This week, Interior Secretary Ryan Zinke announced that Florida will be exempt from his plans to expand offshore oil and gas drilling. The decision most likely means a safer future for Floridians and its coastal wildlife, including Piping Plovers, Reddish Egrets, Roseate Spoonbills, and other winged inhabitants of the Sunshine State. 

Zinke's reasoning for the decision, however, has raised questions on how and why the current administration chooses to exploit or preserve natural resources. On January 4, Zinke released a draft five-year program for offshore energy development that would open more than 90 percent of the outer continental shelf to drilling, reversing an Obama administration order that blocked drilling in much of that same area. The proposal calls for 47 lease auctions from 2019 to 2024, including the Atlantic and Pacific coasts, which have been closed to oil and gas activity for decades. Then, just five days later, after a meeting with Florida Governor Rick Scott, who had concerns about drilling off his coast, Zinke announced that the state would be excluded from the plan, saying he did so out of consideration for “local and state voices.”

But politicians all along the coasts spoke out against the proposal, citing an oil spill’s potential to devastate coastal ecosystems and tourism-dependent economies. Moreover, the appeal from Scott’s office came as somewhat of a surprise—it didn’t request an exemption from the drilling expansion last year when the Bureau of Ocean Energy Management (BOEM) asked coastal state leaders to help shape the plan. Governors of 12 states, including the Republicans from Maryland, Massachusetts, and New Jersey, used that opportunity to ask that their shores be kept off-limits. (The governors of Alabama, Alaska, Georgia, Louisiana, Maine, Mississippi, and Texas welcomed the proposal.)

“Offshore drilling is harmful in lots of places,” says Julie Wraithmell, interim executive director of Audubon Florida. She praised the Florida exemption, as well as the work done by Scott, Senators Bill Nelson and Marco Rubio, and the members of Florida's congressional delegation to make it happen. But she also adds her state isn't special. “If the secretary’s office is saying directly that Governor Scott’s argument made a legitimate case for excluding Florida, there are certainly governors from other states with compelling arguments, and I hope they’ll be given the same consideration.”

Indeed, since the Florida announcement, other leaders have asked why their states weren’t given the same treatment. Politics might be the biggest answer. Critics see Zinke’s Florida waiver as a handout to Scott, who is considering a run for the U.S. Senate in a swing state. Scott had stated his opposition to the offshore-drilling expansion on Twitter and requested a meeting with Zinke, who promptly flew to Tallahassee, talked with Scott, and told reporters that—thanks to the governor’s leadership—the Interior would exempt Florida. Democratic incumbent Bill Nelson, who supported the moratorium against drilling in the Eastern Gulf and would be Scott’s opponent if he runs for Senate, called it “a political stunt orchestrated by the Trump administration.” The Sierra Club likewise said it was “a purely political move to aid the ambitions of Rick Scott.” Some even suspect the move could be aimed at protecting the president’s Mar-A-Lago resort in Palm Beach.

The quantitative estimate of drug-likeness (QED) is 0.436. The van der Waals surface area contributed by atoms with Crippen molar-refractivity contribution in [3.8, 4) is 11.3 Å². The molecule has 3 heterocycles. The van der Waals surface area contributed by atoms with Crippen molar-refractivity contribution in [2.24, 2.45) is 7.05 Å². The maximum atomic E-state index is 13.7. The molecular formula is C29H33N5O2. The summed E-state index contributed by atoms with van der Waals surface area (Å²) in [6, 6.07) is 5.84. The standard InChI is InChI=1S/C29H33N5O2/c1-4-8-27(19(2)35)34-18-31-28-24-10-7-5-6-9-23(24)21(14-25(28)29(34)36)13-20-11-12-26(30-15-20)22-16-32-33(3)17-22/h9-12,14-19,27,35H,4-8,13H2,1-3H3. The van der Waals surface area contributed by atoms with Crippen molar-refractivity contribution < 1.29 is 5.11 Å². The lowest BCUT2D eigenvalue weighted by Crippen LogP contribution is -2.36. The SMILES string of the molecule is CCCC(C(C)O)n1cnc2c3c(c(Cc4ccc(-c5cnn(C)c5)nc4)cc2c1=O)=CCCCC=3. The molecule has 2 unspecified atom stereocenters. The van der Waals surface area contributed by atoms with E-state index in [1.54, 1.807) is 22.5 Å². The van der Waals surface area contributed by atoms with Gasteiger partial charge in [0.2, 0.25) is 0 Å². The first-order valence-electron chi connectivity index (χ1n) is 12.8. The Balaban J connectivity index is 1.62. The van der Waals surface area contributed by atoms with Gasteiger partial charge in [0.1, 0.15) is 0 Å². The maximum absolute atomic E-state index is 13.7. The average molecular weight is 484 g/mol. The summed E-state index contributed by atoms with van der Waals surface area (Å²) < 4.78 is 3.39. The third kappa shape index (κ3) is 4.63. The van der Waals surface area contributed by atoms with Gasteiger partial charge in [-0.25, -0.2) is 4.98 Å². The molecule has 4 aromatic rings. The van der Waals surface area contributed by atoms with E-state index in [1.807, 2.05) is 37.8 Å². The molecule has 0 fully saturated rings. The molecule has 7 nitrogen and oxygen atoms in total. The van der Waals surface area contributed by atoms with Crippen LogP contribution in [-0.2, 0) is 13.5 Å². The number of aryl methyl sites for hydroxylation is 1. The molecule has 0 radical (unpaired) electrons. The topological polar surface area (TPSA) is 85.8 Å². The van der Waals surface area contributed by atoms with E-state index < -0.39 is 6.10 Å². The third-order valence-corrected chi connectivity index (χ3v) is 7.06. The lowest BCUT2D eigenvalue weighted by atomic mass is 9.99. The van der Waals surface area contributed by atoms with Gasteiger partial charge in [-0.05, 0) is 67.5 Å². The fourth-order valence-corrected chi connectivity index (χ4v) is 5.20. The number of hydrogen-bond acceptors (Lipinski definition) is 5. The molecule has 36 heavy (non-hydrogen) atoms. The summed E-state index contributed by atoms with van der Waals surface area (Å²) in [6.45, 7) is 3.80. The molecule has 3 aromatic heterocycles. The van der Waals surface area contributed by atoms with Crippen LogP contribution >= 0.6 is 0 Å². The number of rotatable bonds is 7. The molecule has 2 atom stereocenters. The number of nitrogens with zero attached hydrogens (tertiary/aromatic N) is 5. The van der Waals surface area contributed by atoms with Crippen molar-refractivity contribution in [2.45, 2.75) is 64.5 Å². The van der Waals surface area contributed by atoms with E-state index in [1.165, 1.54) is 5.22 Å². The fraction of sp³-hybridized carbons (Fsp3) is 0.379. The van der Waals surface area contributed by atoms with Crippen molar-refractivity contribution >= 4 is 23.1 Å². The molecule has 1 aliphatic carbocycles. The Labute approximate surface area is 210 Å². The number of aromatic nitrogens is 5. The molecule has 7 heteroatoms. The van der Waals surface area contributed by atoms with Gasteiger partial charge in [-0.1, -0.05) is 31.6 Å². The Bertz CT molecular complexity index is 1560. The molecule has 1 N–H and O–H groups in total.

This isn't the first time this administration has demonstrated selective hearing when it comes to voices that count toward natural-resource policies. President Trump disregarded concerns from the local Gwich’in people when he signed a tax bill in December allowing extraction in the Arctic National Wildlife Refuge, breeding ground for the caribou herd that sustains the tribe’s way of life. Republicans in office also lauded the President for listening to local voices and input when he slashed two million acres from Utah’s Bears Ears National Monument and nearby Grand Staircase-Escalante. But the rollback last month defied the wishes of area tribes, ran counter to the majority of Utahns in a survey who wanted the monuments left untouched, and brushed aside the 99 percent of public comments that were opposed to shrinking or eliminating the monuments. Meanwhile, the administration has been a willing audience to fossil-fuel companies. Oil and gas executives have enjoyed face-to-face access to Zinke and Environmental Protection Agency Administrator Scott Pruitt, and President Trump has made their wish list his own. 

If the proposed drilling plan is upheld in other states, the program could have serious implications for birds. BOEM’s Pacific region, which encompasses California, Oregon, and Washington, is home to six federally threatened or endangered bird species, including the endangered Short-tailed Albatross and threatened Marbled Murrelet. According to the draft, another five listed species live in BOEM’s Atlantic region, along with seven off Alaska’s coast and eight in the Gulf of Mexico. (All habitat would likely be subject to environmental assessments prior to leasing.) History further shows that oil spills can have lasting effects on wildlife. The 2010 Deepwater Horizon disaster in the Gulf of Mexico, for example, cost $62 billion and killed more than an estimated million birds. The survivors may face complications as well: Even a light oiling on feathers makes birds burn more energy during migration, threatening their reproductive success.

Although Florida’s birds remain safe for now, Zinke’s decision to exempt the state might backfire. Some legal experts say it could be ruled “arbitrary and capricious,” in violation of federal law. The secretary says he’s open to meeting with other concerned coastal governors, Republican or Democrat, and stresses that this is a draft drilling plan, subject to public comment. If the past few days are any indication, he’s in for an earful. 


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